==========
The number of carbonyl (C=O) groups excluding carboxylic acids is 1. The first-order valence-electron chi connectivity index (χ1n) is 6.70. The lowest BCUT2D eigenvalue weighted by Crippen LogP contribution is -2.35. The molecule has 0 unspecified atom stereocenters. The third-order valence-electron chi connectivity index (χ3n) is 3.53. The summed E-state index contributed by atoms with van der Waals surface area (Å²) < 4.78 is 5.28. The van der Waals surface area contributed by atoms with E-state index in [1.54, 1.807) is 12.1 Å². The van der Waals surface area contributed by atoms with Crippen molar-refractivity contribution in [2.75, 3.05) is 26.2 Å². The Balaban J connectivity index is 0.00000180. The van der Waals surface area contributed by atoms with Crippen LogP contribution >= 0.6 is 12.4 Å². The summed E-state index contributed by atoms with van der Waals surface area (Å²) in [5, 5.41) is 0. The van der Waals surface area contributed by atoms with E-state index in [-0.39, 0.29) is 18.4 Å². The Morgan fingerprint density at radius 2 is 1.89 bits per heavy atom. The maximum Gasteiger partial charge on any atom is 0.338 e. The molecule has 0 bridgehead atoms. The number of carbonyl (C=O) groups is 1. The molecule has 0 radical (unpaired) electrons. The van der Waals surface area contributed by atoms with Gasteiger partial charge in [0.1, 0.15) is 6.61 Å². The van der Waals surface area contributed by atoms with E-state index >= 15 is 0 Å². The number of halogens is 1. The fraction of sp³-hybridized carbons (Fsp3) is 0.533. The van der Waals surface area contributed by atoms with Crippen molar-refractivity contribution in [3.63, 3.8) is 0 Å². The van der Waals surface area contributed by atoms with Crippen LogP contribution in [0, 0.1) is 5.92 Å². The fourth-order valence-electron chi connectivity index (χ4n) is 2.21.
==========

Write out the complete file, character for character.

The number of carbonyl (C=O) groups excluding carboxylic acids is 1. The first-order valence-electron chi connectivity index (χ1n) is 6.70. The lowest BCUT2D eigenvalue weighted by Crippen LogP contribution is -2.35. The molecule has 0 unspecified atom stereocenters. The third-order valence-electron chi connectivity index (χ3n) is 3.53. The summed E-state index contributed by atoms with van der Waals surface area (Å²) < 4.78 is 5.28. The van der Waals surface area contributed by atoms with E-state index in [1.54, 1.807) is 12.1 Å². The van der Waals surface area contributed by atoms with Crippen molar-refractivity contribution in [2.75, 3.05) is 26.2 Å². The Balaban J connectivity index is 0.00000180. The van der Waals surface area contributed by atoms with Crippen LogP contribution >= 0.6 is 12.4 Å². The summed E-state index contributed by atoms with van der Waals surface area (Å²) in [5, 5.41) is 0. The van der Waals surface area contributed by atoms with E-state index in [-0.39, 0.29) is 18.4 Å². The Morgan fingerprint density at radius 2 is 1.89 bits per heavy atom. The maximum Gasteiger partial charge on any atom is 0.338 e. The molecule has 0 bridgehead atoms. The number of carbonyl (C=O) groups is 1. The molecule has 0 radical (unpaired) electrons. The van der Waals surface area contributed by atoms with Gasteiger partial charge in [0.1, 0.15) is 6.61 Å². The van der Waals surface area contributed by atoms with E-state index >= 15 is 0 Å². The number of halogens is 1. The fraction of sp³-hybridized carbons (Fsp3) is 0.533. The van der Waals surface area contributed by atoms with Crippen molar-refractivity contribution in [3.63, 3.8) is 0 Å². The van der Waals surface area contributed by atoms with Crippen LogP contribution in [0, 0.1) is 5.92 Å². The fourth-order valence-electron chi connectivity index (χ4n) is 2.21.